Should Californians vote to “protect our homes,” or should they vote against a “taxpayer trap?”
This, in a nutshell, is the campaign about Proposition 90, the property rights initiative on the ballot in November. And, given the way initiative campaigns go in California, a nutshell is all the voters will ever debate. But in planning and development circles, the debate about Proposition 90’s impact is raging because there is little question that if Proposition 90 passes, it will be the most disruptive event in California planning since approval of Proposition 13 in 1978.
Riding the post-Kelo wave, Proposition 90 supporters advertise the initiative as an anti-eminent domain measure that would limit the government’s ability to take homes. It would amend the constitution to narrow the use of eminent domain to uses involving public ownership.
But Proposition 90 is also a regulatory takings measure. It would amend the constitution to require compensation for downzonings and other land use regulatory actions that result in “substantial economic losses” to a property owner unless public health and safety is at stake.
Although the eminent domain provisions are strong, it is the regulatory taking provisions that cause concern among state and local government officials – especially because the supporters virtually never mention regulatory takings in their campaign. If Proposition 90 passes, said David Jones, a California Redevelopment Association lobbyist, “We may never see another general plan revision in California again.”
Proposition 90 is one of six property rights initiatives on the ballot in Western states this year. Similar measures will appear on the ballot in Arizona, Idaho. Montana, Nevada, and Washington (see CP&DR, August 2006). All use some variation of the “protect our homes” theme. All are backed and at least partly bankrolled by Americans for Limited Government (www.getliberty.org), a New York-based group led by libertarian Howard Rich.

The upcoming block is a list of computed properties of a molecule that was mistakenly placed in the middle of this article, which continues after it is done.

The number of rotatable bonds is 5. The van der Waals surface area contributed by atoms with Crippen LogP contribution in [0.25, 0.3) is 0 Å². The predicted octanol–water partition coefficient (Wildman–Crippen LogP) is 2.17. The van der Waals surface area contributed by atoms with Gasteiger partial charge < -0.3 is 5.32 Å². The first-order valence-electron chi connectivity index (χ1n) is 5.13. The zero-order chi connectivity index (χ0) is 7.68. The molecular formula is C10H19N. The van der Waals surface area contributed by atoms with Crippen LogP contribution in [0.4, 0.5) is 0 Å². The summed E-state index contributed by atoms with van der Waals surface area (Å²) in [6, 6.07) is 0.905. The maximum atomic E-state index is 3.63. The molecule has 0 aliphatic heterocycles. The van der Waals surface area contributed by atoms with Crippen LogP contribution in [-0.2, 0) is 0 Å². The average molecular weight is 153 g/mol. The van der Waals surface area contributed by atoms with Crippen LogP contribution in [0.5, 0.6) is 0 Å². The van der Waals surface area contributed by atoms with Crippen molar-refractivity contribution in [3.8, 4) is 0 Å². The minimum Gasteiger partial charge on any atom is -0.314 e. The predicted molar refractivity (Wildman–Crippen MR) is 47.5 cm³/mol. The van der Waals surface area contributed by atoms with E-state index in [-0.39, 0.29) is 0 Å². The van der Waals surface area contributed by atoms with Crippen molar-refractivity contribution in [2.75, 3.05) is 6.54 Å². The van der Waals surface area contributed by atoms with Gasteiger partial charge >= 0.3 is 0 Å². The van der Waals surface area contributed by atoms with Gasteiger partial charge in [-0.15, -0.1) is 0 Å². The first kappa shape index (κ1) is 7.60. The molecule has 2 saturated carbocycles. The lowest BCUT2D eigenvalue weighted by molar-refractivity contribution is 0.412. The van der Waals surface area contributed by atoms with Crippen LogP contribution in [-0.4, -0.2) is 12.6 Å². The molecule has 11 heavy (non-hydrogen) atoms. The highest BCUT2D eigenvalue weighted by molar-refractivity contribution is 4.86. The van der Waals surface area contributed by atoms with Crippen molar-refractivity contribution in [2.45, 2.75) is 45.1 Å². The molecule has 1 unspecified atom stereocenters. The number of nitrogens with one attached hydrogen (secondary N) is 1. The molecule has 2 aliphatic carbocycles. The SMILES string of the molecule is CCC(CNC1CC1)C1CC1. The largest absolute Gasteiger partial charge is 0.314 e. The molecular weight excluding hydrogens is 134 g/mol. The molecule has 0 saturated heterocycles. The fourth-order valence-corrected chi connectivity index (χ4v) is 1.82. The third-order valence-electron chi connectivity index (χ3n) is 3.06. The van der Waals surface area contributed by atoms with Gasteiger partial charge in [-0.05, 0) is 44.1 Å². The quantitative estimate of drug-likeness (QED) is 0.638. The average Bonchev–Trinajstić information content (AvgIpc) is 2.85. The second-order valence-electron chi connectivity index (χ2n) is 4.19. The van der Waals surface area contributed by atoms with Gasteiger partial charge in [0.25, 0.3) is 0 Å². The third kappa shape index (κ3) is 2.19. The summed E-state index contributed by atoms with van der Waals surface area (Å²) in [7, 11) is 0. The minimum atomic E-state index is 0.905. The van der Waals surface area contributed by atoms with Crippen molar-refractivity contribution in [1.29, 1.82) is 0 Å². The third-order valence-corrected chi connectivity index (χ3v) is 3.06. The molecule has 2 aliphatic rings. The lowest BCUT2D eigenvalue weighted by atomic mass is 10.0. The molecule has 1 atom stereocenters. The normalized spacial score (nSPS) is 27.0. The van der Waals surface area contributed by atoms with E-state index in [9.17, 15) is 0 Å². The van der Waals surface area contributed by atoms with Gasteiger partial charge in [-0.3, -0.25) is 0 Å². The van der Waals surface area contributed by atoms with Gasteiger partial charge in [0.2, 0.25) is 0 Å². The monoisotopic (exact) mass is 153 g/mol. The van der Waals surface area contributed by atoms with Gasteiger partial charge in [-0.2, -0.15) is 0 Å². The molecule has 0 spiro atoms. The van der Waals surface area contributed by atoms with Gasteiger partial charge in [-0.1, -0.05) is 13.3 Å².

Whatever the odds of a “Protect Our Homes” initiative passing in Montana or Arizona, Proposition 90 appears vulnerable in California. Most Republican legislators have signed onto it, as have about two dozen local elected officials, including one Democrat, Orange County Supervisor Lou Correa. The Orange County Register and the Long Beach Press-Telegram have editorialized in favor of it.
But the polls are close, and opponents claim that the more voters hear about Proposition 90, the more likely they are to oppose it. Furthermore, most major business and development groups are against it. And property rights have rarely gotten the same kind of traction in California that they get in other Western states.
This list of opponents includes a number of surprises: the Chamber of Commerce, the California Building Industry Association (which represents homebuilders), the California Farm Bureau Federation (representing agricultural landowners, who own most of the private undeveloped land in the state), and the California Business Properties Association (which represents commercial and industrial property owners).
In a prepared statement, Farm Bureau president Doug Mosebar said the initiative “threatens farmland-protection measures and ‘right-to-farm’ laws that prevent leapfrog development and protect family farms and ranches.”
Rex Hime, president of California Business Properties Association, told the Los Angeles Business Journal: “Because it deals with regulatory taking, this opens up so many cans of worms in the current land use process. …We think it will create a dysfunctional legal nightmare.”
“Dysfunctional legal nightmare” may be a bit much, but there is little doubt that Proposition 90 would impose a huge set of changes on the regulatory system that would take years and many lawsuits to sort out – just as the passage of Proposition 13 did starting in the late ’70s.
Proposition 90 would amend Article I, Section 19, of the California Constitution, which specifies that private property may be “taken or damaged” for public use, and then only when just compensation is paid. The measure would amend the Constitution to state that “private property may not be taken or damaged for private use.”